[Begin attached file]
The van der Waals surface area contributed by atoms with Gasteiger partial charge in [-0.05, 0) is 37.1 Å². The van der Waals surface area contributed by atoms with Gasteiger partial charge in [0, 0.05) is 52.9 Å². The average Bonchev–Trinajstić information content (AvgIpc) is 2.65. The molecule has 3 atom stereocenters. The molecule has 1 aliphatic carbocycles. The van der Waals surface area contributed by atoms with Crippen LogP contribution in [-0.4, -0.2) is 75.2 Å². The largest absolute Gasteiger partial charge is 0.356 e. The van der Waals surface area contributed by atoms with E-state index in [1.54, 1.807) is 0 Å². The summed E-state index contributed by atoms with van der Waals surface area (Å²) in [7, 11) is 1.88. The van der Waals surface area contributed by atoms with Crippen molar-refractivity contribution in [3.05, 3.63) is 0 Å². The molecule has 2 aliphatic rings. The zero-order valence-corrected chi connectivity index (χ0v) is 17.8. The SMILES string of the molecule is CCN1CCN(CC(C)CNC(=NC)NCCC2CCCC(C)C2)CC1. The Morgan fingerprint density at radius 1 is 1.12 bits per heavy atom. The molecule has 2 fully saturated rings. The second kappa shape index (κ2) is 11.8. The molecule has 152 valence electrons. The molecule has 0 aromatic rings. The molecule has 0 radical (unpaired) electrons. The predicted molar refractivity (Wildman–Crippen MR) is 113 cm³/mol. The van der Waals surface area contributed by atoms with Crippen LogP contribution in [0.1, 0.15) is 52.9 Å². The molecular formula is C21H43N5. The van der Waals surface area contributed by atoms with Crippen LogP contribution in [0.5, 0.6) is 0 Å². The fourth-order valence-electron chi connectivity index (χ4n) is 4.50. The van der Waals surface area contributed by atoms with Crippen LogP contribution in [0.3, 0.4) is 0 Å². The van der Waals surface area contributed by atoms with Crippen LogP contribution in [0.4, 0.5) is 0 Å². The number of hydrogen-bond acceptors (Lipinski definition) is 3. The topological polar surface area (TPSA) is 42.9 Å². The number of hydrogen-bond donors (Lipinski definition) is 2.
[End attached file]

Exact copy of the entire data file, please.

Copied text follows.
The van der Waals surface area contributed by atoms with Gasteiger partial charge in [-0.05, 0) is 37.1 Å². The van der Waals surface area contributed by atoms with Gasteiger partial charge in [0, 0.05) is 52.9 Å². The average Bonchev–Trinajstić information content (AvgIpc) is 2.65. The molecule has 3 atom stereocenters. The molecule has 1 aliphatic carbocycles. The van der Waals surface area contributed by atoms with Crippen LogP contribution in [-0.4, -0.2) is 75.2 Å². The largest absolute Gasteiger partial charge is 0.356 e. The van der Waals surface area contributed by atoms with E-state index in [1.54, 1.807) is 0 Å². The summed E-state index contributed by atoms with van der Waals surface area (Å²) in [7, 11) is 1.88. The van der Waals surface area contributed by atoms with Crippen molar-refractivity contribution in [3.05, 3.63) is 0 Å². The molecule has 2 aliphatic rings. The zero-order valence-corrected chi connectivity index (χ0v) is 17.8. The SMILES string of the molecule is CCN1CCN(CC(C)CNC(=NC)NCCC2CCCC(C)C2)CC1. The Morgan fingerprint density at radius 1 is 1.12 bits per heavy atom. The molecule has 2 fully saturated rings. The second kappa shape index (κ2) is 11.8. The molecule has 152 valence electrons. The molecule has 0 aromatic rings. The molecule has 0 radical (unpaired) electrons. The predicted molar refractivity (Wildman–Crippen MR) is 113 cm³/mol. The van der Waals surface area contributed by atoms with Crippen LogP contribution in [0.1, 0.15) is 52.9 Å². The molecular formula is C21H43N5. The van der Waals surface area contributed by atoms with Crippen LogP contribution in [0.5, 0.6) is 0 Å². The fourth-order valence-electron chi connectivity index (χ4n) is 4.50. The van der Waals surface area contributed by atoms with Crippen LogP contribution in [0.3, 0.4) is 0 Å². The van der Waals surface area contributed by atoms with Crippen LogP contribution in [0.4, 0.5) is 0 Å². The number of hydrogen-bond acceptors (Lipinski definition) is 3. The topological polar surface area (TPSA) is 42.9 Å². The number of hydrogen-bond donors (Lipinski definition) is 2.